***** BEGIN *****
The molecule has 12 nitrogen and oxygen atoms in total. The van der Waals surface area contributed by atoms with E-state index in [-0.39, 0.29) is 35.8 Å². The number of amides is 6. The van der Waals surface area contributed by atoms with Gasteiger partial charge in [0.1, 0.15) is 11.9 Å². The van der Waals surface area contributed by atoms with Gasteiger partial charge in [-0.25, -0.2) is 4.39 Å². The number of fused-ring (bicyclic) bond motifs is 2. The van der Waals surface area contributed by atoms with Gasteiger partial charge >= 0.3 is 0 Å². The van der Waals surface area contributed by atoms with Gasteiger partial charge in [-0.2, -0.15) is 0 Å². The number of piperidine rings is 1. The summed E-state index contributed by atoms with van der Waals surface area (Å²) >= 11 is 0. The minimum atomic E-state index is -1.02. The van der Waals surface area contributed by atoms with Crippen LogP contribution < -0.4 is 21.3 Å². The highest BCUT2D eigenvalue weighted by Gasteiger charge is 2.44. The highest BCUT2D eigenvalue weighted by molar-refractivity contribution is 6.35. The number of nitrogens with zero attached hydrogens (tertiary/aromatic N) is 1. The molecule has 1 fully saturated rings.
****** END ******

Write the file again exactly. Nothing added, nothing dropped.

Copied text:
The molecule has 12 nitrogen and oxygen atoms in total. The van der Waals surface area contributed by atoms with E-state index in [-0.39, 0.29) is 35.8 Å². The number of amides is 6. The van der Waals surface area contributed by atoms with Gasteiger partial charge in [0.1, 0.15) is 11.9 Å². The van der Waals surface area contributed by atoms with Gasteiger partial charge in [-0.25, -0.2) is 4.39 Å². The number of fused-ring (bicyclic) bond motifs is 2. The van der Waals surface area contributed by atoms with Gasteiger partial charge >= 0.3 is 0 Å². The van der Waals surface area contributed by atoms with Gasteiger partial charge in [-0.2, -0.15) is 0 Å². The number of piperidine rings is 1. The summed E-state index contributed by atoms with van der Waals surface area (Å²) >= 11 is 0. The minimum atomic E-state index is -1.02. The van der Waals surface area contributed by atoms with Crippen LogP contribution < -0.4 is 21.3 Å². The highest BCUT2D eigenvalue weighted by Gasteiger charge is 2.44. The highest BCUT2D eigenvalue weighted by molar-refractivity contribution is 6.35. The number of nitrogens with zero attached hydrogens (tertiary/aromatic N) is 1. The molecule has 1 fully saturated rings.